These two forces seem to tear at Jack, who like St. Paul wrestles with the desires to do the things he doesn't want to do while failing to do that which he should do.  An illustration of this comes in one of the scenes at church.  Soon after a funeral where Mr. O'Brian's strictness and reverence has been on display, Jack can be seen in the empty sanctuary walking across the tops of the pews!
The movie never gives one form of God preference over the other.  In the scene where Jack enters transcendence, both of them are there, and both greet him warmly.
The whisper is an important part of the movie.  By my recollection, about 15% of the dialogue is whispered in voice over, sounding almost like prayers:  
  • "Are you there?"
  • "Do you know what happened?  Do you care?"
  • "Where do you live?"
  • "Are you watching me? I want to see what you see."
I'm not sure how this appears to someone who doesn't have a faith background.  It must seem terribly random, this hidden, disembodied dialogue.  To me, though, this is the "true" story of experience--the questions that linger, that bring both sadness and wonder.

I was also struck by the dynamic between the two oldest brothers featured in the movie.  While Jack is frustrated by the different natures of his parents, his younger brother, R.L, seems to embody them effortlessly.  In another transcendent scene, R.L. practices his guitar on the porch outside the room in which his father plays the piano.  The two instruments gradually fade into an impromptu duet on Pachelbel's Canon.  The look of pride on Mr. O'Brian's face is unmistakable--"This is the one who gets it."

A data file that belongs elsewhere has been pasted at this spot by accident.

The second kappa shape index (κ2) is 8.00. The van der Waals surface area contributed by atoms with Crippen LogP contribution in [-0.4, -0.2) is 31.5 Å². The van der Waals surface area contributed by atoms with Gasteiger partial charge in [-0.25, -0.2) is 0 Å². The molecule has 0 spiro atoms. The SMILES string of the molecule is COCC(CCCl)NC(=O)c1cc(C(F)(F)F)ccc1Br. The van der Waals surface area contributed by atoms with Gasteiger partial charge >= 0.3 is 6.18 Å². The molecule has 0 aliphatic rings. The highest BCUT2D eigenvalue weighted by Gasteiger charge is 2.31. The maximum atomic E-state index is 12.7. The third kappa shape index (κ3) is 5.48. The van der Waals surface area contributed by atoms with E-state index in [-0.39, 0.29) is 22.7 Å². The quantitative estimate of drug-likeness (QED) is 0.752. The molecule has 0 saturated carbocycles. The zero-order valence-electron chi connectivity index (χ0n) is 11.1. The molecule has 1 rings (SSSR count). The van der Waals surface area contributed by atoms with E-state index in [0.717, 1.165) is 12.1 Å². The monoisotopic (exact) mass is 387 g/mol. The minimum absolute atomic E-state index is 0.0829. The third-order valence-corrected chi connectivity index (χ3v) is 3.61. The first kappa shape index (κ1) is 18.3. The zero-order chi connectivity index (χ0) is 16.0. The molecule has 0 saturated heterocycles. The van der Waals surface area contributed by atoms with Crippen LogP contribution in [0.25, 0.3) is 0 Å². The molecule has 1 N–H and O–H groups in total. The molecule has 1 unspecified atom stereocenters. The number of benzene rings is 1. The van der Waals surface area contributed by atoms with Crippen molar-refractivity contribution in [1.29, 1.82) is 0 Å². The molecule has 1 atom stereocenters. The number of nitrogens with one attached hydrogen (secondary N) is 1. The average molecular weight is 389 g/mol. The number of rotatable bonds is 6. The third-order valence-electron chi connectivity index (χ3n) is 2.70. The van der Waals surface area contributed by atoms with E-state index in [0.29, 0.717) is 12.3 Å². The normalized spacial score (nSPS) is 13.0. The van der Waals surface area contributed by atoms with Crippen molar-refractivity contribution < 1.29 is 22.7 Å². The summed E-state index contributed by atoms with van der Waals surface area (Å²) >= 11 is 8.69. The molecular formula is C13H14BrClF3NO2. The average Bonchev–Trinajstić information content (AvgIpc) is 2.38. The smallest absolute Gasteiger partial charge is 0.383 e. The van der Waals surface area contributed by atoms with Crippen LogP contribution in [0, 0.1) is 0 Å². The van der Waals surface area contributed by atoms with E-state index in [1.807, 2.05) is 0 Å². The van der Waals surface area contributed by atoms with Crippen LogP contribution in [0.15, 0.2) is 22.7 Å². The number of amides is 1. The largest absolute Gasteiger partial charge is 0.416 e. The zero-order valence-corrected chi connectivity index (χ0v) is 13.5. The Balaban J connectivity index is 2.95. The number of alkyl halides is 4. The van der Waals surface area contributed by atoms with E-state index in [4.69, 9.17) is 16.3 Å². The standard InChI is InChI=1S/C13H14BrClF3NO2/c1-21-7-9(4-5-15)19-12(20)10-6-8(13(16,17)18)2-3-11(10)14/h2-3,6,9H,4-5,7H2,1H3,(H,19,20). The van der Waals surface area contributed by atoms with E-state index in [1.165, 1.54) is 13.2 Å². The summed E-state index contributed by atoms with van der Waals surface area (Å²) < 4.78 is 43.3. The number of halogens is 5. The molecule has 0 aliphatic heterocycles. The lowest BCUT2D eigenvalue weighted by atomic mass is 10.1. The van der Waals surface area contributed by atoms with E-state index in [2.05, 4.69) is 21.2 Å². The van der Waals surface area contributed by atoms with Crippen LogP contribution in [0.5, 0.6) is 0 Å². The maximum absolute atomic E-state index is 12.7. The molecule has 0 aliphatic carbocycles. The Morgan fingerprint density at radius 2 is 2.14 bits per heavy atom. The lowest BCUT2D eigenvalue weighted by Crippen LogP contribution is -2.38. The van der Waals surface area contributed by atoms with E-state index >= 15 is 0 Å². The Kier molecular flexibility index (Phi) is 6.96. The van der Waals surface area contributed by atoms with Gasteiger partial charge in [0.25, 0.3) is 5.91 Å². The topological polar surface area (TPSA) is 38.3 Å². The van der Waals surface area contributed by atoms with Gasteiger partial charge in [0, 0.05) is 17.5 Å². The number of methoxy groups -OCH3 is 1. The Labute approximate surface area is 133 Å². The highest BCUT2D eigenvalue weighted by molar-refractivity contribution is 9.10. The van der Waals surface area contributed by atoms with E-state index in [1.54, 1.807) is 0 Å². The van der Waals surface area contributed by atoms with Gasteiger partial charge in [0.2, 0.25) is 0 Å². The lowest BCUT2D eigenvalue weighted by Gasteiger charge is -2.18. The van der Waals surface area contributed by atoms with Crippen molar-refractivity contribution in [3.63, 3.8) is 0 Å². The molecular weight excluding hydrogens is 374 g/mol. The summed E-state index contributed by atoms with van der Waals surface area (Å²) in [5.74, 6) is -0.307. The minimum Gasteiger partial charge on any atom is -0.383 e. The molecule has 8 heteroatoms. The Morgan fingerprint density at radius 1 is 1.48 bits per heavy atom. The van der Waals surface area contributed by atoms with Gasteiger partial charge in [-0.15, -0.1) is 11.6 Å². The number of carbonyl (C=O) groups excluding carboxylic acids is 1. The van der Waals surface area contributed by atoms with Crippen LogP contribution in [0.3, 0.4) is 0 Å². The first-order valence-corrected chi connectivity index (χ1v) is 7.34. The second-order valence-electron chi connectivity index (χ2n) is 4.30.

And with mother, the relationship is also warm.  R.L. asks Mrs. O'Brian, "Tell us a story from before we can remember," and the movie launches into it's most talked-about scene: a cosmos-spanning depiction of the creation of the Universe.  This stunning, watching galaxies spin into existence, seeing the sun emerge through the dust of forming planets, peeking in on two dinosaurs that play in a riverbed.

But R.L. is an Abel to Jack's Cain.  Jack's deepest conflicts come to the fore when he is around his brother. At one point, Jack demands that R.L. stick a wire into a lamp.  When he isn't shocked, R.L. says, "I trust you."  Later, though, Jack asks R.L. to put his finger over the tip of his BB gun, and here R.L.'s faith is destroyed.  If Mr. and Mrs. O'Brian are the two sides of God, then R.L. and Jack are the two sides of humanity.

Tree of Life.  It's a prayer and a meditation more than it is a story--which is why I don't necessarily think of it as a great movie.  Still, it was an opportunity for me to seek God and see God again through Job's eyes and through those of the fictional O'Brian family, too.